The following examples illustrate the compounds and/or compositions and methods of this invention. The examples are intended to illustrate the invention and are not considered restrictive of the invention as otherwise described herein. Indicated ratios and percentages are by weight unless otherwise indicated.
6 g. (0.2 mol of formaldehyde) of paraformaldehyde and 26 g. (0.2 mol) of propionic anhydride were mixed in a vessel to which one drop of H2 SO4 was added. The tube was sealed and heated at 100° C. for 18 hours.
In a companion preparation, 21 g. (0.7 mol of formaldehyde) of paraformaldehyde and 91.0 g. (0.7 mol) of propionic anhydride were mixed in a reaction flask to which one drop of H2 SO4 was added. The mixture was refluxed for 2 hours.
The two mixtures were combined and fractionated. The first fraction, 93 g., boiled at 90° to 95° C. at 25 mm pressure. The second fraction, 22 g., boiled at 130° C. at 25 mm pressure. The product of the first fraction was identified by nuclear magnetic resonance (NMR) as methylene bispropionate. The product of the second fraction was identified by NMR as oxybismethylene bispropionate.
44.5 g. (1.5 mol of formaldehyde) of paraformaldehyde and 200.0 g. (1.25 mol) of oxymethylene bispropionate were mixed in a vessel to which one drop of H2 SO4 was added. The vessel was sealed and heated at 100° C. for 72 hours. Fractionation of the product gave oxybismethylene bispropionate (ca. 50%) having a boiling point of 85.5° C. at 1 mm pressure and bisoxymethylene bispropionate (ca. 15%) having a boiling point of 98° C. at 1 mm pressure.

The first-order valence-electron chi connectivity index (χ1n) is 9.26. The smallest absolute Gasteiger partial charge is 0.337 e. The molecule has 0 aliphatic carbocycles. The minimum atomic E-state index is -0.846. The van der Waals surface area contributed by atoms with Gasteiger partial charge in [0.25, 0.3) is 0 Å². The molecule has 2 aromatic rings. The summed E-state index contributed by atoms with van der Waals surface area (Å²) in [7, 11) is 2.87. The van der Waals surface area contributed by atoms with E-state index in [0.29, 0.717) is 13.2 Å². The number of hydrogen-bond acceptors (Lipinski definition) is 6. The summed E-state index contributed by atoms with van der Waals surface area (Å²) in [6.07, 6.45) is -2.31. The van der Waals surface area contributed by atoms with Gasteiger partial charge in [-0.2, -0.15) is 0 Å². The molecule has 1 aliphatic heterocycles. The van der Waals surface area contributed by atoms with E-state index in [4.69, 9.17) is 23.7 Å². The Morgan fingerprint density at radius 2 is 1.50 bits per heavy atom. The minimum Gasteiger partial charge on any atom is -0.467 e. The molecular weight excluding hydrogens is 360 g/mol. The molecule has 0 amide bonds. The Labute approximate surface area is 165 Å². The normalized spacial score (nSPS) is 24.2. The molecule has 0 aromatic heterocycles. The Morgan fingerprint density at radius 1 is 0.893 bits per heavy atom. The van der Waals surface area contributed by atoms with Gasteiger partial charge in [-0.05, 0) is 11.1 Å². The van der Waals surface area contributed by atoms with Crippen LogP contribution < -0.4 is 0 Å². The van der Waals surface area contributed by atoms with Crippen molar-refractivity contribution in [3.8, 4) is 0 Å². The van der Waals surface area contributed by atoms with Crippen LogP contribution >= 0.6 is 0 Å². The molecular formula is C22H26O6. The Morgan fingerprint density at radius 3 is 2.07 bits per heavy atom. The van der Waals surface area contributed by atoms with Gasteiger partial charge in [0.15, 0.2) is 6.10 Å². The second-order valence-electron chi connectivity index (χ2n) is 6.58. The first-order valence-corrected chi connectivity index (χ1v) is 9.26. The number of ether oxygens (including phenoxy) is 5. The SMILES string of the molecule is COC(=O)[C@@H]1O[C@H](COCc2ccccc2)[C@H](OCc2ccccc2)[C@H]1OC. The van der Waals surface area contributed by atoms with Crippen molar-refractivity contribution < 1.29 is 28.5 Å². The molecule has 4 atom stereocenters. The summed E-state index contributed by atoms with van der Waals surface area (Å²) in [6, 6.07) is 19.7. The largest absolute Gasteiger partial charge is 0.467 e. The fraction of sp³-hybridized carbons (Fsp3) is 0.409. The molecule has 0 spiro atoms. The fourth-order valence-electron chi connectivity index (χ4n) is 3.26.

20.4 g. of acetic anhydride (0.2 mol), 6.0 g. of paraformaldehyde (0.2 mol of formaldehyde) and 2 drops of sulfuric acid were heated at 100° C. in a sealed tube for 18 hours. Fractionation of the product gave methylene bisacetate and oxybismethylene acetate.
A 30 g. (0.33 mol) sample of trioxane was added to a solution of 158 g. (1 mol) isobutyric anhydride and 0.5 ml. 70% perchloric acid over a 30-minute period at 65°-70° C. The reaction mixture was then stirred until the temperature decreased to 27° C. The reaction mixture was diluted with saturated sodium bicarbonate solution and extracted with ether. The ether extracts were dried over magnesium sulfate and evaporated under reduced pressure. The resulting residue was distilled on a 30 cm. column to give 112 g. of methylene bisisobutyrate, b.p. 43°-48° C. at 0.2-0.3 mm of Hg and 30 g. of oxybismethylene isobutyrate, b.p. 57°-63° C. at 0.2-0.3 mm of Hg.
Trioxane (0.33 mol) and butyric anhydride (1 mol) were reacted using perchloric acid as catalyst by the procedure employed in Example 4. The resulting methylene bisbutyrate product (82 g.) distilled at 55°-58° C. (0.02 mm/Hg) and the resulting oxybismethylene bisbutyrate product (33 g.) distilled at 65°-68° C. (0.02 mm/Hg).
Benzaldehyde (1.5 mol) and propionic anhydride (1.5 mol) were reacted in the presence of 0.5 ml. perchloric acid by the procedure of Example 4. The resulting benzylidene bispropionate distilled at 104° C. (0.1 mm/Hg).
An 88 g. (2 mol) sample of acetaldehyde was added in small portions to a solution of 260 g. (2 mol) of propionic anhydride at 60° C. The reaction mixture was then stirred at about 25° C. for 7 hours. The reaction mixture was diluted with saturated sodium bicarbonate solution and extracted with methylene dichloride. The methylene dichloride extracts were dried over magnesium sulfate and evaporated under reduced pressure. The resulting residue was distilled through a 16-inch column to give 316.5 g. of ethylidene bispropionate, b.p. 57° C. (1 mm/Hg).
Trichloroacetaldehyde (0.2 mol) and propionic anhydride (0.2 mol) were reacted in the presence of 0.2 ml. 70% perchloric acid by the procedure of Example 4. The resulting 2,2,2-trichloroethylidene bispropionate product (13 g.) distilled at 65°-66° C. (0.1 mm/Hg). Elemental analysis for C8 H11 Cl3 O4 showed:
______________________________________ Calculated Found______________________________________Cl % 38.3 38.1______________________________________